On the House Repairing a cabinet door By James and Morris Carey

by James and Morris Carey
Friday December 21, 2001

We both are adamant about quality, and that includes cabinetry. Nothing bothers us more than second-rate cabinet displays in home centers. They look good from a distance, and some even look pretty good up close. But, when you know what you’re looking for, most of what you’ll find are poorly constructed products with mediocre finishes, made with inferior raw materials. The unwary consumer is fooled by their cutesy designs and slick looks — all sizzle and no steak. 

Good cabinets can last for generations, and that makes them them a bargain. The best value usually is measured by weighing both cost and lifespan. In as little as a year, junky cabinets often begin to fall apart. Screws come out of hinges whether the cabinet is of poor quality or good, but in high-quality cabinets, repairs usually are far easier to make. In fact, with cheaper cabinets repairs often can be extremely difficult and costly. 

Why all the discussion about quality? We want to share with you how easy it is to repair a cabinet door, and how to diagnose and repair a couple of other common problems. We had to begin with a warning because the cabinets that need these kinds of repairs the most are the ones that are most difficult, and sometimes impossible, to repair. In fact, when trying to make a repair on a bargain-basement cabinet, there is a risk of doing more damage than good. 

Diagnosis usually is not as complex as you might think. In most cases what’s wrong is fairly obvious. How hard can it be to diagnose a loose hinge or a missing screw? But, there can be challenges. For example: It can be difficult to determine exactly where a door is rubbing or sticking. In such situations we turn to our special diagnostic tools and equipment. We head for the pantry or the medicine cabinet for a little flour or talcum powder or a stick of good old-fashioned writing chalk. Here’s why. Talc, flour or chalk on a door edge will be rubbed off in the area where a door is sticking. Here’s what to do: 

• Apply the powder to the damaged area. 

• Open and close the door a few times (the powder will be rubbed off in the exact area where the door is rubbing the frame. 

• Use a sanding machine or a plane to shave the high spot away. 

You can shave either the door or the frame, depending upon which will be least visible. All that’s left once the door fits again is to touch up with stain and varnish or paint. You don’t want to make a repair and not reseal the repair area. Unfinished wood is a major candidate for moisture damage and swelling.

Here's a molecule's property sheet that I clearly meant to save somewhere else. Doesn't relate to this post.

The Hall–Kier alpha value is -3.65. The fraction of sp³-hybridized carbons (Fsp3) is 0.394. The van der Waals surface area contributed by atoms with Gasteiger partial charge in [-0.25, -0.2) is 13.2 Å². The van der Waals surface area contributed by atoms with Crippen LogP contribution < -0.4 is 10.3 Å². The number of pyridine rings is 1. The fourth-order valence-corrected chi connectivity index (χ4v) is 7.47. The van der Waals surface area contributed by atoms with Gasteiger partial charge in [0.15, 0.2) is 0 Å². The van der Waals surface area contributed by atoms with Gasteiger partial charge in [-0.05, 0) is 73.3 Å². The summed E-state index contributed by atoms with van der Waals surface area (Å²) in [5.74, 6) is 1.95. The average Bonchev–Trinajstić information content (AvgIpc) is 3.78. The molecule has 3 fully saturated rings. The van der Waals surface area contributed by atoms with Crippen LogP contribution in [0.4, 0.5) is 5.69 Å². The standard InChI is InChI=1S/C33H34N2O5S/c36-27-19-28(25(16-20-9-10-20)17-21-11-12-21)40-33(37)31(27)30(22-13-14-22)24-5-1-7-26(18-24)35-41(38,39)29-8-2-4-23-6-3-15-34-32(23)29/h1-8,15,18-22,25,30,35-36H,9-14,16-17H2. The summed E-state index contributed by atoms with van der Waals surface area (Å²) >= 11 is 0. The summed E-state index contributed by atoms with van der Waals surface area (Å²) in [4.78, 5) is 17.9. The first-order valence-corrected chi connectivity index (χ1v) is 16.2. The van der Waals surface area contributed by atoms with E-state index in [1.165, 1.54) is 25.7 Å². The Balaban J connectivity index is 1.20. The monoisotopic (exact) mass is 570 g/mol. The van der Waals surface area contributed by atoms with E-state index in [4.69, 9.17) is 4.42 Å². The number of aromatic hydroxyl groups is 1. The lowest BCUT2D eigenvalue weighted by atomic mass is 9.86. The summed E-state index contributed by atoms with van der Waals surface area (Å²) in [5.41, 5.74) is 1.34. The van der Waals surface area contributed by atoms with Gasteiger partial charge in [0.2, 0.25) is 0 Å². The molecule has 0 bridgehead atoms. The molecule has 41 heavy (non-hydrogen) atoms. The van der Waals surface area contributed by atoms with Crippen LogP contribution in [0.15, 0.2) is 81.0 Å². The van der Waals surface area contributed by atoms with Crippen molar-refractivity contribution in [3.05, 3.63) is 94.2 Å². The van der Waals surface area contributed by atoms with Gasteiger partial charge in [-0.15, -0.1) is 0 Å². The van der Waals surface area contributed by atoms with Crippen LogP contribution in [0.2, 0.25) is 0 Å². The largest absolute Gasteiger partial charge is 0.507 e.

A loose hinge usually means a loose screw — sometimes a damaged hinge. If the screws are all tight and the hinge is wobbly, chances are you will have to replace the hinge — a rare problem. Usually it’s a loose screw. First, try retightening the hinge screws. Often, especially with good quality cabinetry, that’s all you’ll have to do. If any screws are stripped, the task becomes more difficult, but not impossible. Here’s what to do: 

• First, remove the hinge (at least the side where the screws are loose). 

• Next, dip toothpicks in glue and wedge as many as you can in each stripped hole. 

• When the glue dries, use a razor knife to cut off the excess toothpicks. 

• Flop the hinge back into place and reinstall the screws. It is important to wait until the glue is completely dry. Reinstalling the screws before it dries can make things worse than they were before you started. 

Often doors warp and swell or shrink. This changes how they fit in an opening. A gap at the perimeter of the door can result. Here are a couple of conditions and a couple of ways to make a repair. 

When a gap occurs along the top of the door (opposite the hinge side) you can: 

• Shim the bottom hinge, or countersink the top hinge. 

If a gap occurs at the bottom edge of the door (opposite the hinge side) you can: 

• Shim the top hinge, or countersink the bottom hinge. 

To shim a hinge, loosen the screws that hold it in place and insert a shim (matchbook cover or a thin piece of cardboard or plastic) between the hinge and cabinet frame, and retighten the screws. It doesn’t take much. 

To countersink a hinge, remove the hinge from the frame (normally you don’t have to remove the entire door), and chisel away a slight bit of wood from the area beneath the hinge. Then, refasten the hinge. Use a sharp chisel to remove only a very thin layer of wood. As with shimming, a very small amount goes a long way. 

Trick: Often applying a slight amount of pressure to the opposite side of the door will close a gap sufficiently. This takes a gentle hand and only works with certain types of hinges.  

Using force can unhinge a door, so be gentle. Shaving, shimming and countersinking always work, even when you are less than gentle.